Consider this a blanket reminder that I am thinking of all of you and I promise that when things get less insane I will find more tangible ways of reminding you.

Tuesday, April 14, 2009

Happy Easter!

Heather enjoyed seeing her family this weekend and loved when the weather was nice enough to take the ball outside. This was a camera phone pose to send home to daddy.

Monday, April 06, 2009


Heather asked about the garbage truck as soon as she woke up this morning.

Friday, April 03, 2009

Possible stash solution

I tossed the stash last night. It was in need of a tossing because it's been at least a year, there are multiple new yarn purchases that had either not been properly stored or not stored with similar weight yarn, and I was pretty sure a reorganization would result in a few less containers by making better use of my bigger ones. There were lots of project leftovers that needed to find a home, too. I'm also a little paranoid about the m-word* and wanted to head off any problems before they become big ones. (There are three bags ready to go in the freezer due to signs of problems, but luckily nothing flew out of any container I opened...)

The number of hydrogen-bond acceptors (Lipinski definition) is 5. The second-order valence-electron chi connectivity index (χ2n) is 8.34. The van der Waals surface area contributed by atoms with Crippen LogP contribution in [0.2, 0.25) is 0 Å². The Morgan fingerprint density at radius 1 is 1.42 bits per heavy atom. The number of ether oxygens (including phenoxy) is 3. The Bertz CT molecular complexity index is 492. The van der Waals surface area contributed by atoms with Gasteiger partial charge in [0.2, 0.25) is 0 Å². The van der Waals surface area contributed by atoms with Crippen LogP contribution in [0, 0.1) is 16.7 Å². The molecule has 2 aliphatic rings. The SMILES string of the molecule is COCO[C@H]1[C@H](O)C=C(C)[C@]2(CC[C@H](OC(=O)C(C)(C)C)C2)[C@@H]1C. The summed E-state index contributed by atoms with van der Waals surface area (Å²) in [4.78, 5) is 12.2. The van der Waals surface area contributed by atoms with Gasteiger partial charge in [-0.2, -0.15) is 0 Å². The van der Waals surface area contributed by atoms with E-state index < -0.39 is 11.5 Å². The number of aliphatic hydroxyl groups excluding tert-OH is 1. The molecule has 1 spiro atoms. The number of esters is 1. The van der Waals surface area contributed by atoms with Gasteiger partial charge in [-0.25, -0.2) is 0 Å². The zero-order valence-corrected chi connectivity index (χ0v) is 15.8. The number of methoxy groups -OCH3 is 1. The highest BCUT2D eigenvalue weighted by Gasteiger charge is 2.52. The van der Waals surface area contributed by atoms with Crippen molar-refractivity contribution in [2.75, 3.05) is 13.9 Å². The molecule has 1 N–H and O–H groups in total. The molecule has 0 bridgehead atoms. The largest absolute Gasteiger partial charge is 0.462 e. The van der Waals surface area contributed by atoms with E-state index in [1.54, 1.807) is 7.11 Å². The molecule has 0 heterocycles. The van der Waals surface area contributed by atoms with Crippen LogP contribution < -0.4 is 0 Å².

*for the uninitiated, I'm talking about m-o-t-h issues. I find I don't even want to use the word, like the superstition of not mentioning "the scottish play" at the theater.

I was also keeping an eye out for potential baby yarns and possible yarns to help with my vest issues. I need to do a little swatching, but I may have found an alpaca solution for the vest. I've got 200 yards of a 100% alpaca purchased at The Wool Gathering in Yellow Springs, Ohio in fall 2006. The big pro is that it is a from-the-farm yarn like the ones I have, which will keep the whole vest "sustainable" without needing to add a factory yarn to the mix. The caveat is that it is hand-painted, so I need to see how it works up in a fair isle pattern. I'm also a little concerned that the lighter portions of the hand-dyed will be too similar to the oatmeal yarn and no provide enough contrast. But if it does work, it would be really beautiful.

Hopefully we'll get the nice weather we've been promised this weekend so I can take some progress photos to document this little journey.

Thursday, April 02, 2009

Vest woes

Let me start by saying that I would probably be better off right now working on things like shawls, blankets, hats, mittens...you know things that are actually compatible with the body of a woman who is 7 months pregnant. I do have the advantage that I've made/I own several sweaters that fit my not-pregnant body well, but there are times that it would be simpler if I could just put what I'm making ON. The prime example being the nearly finished but zipperless Samus cardigan that I have no use for until at least October.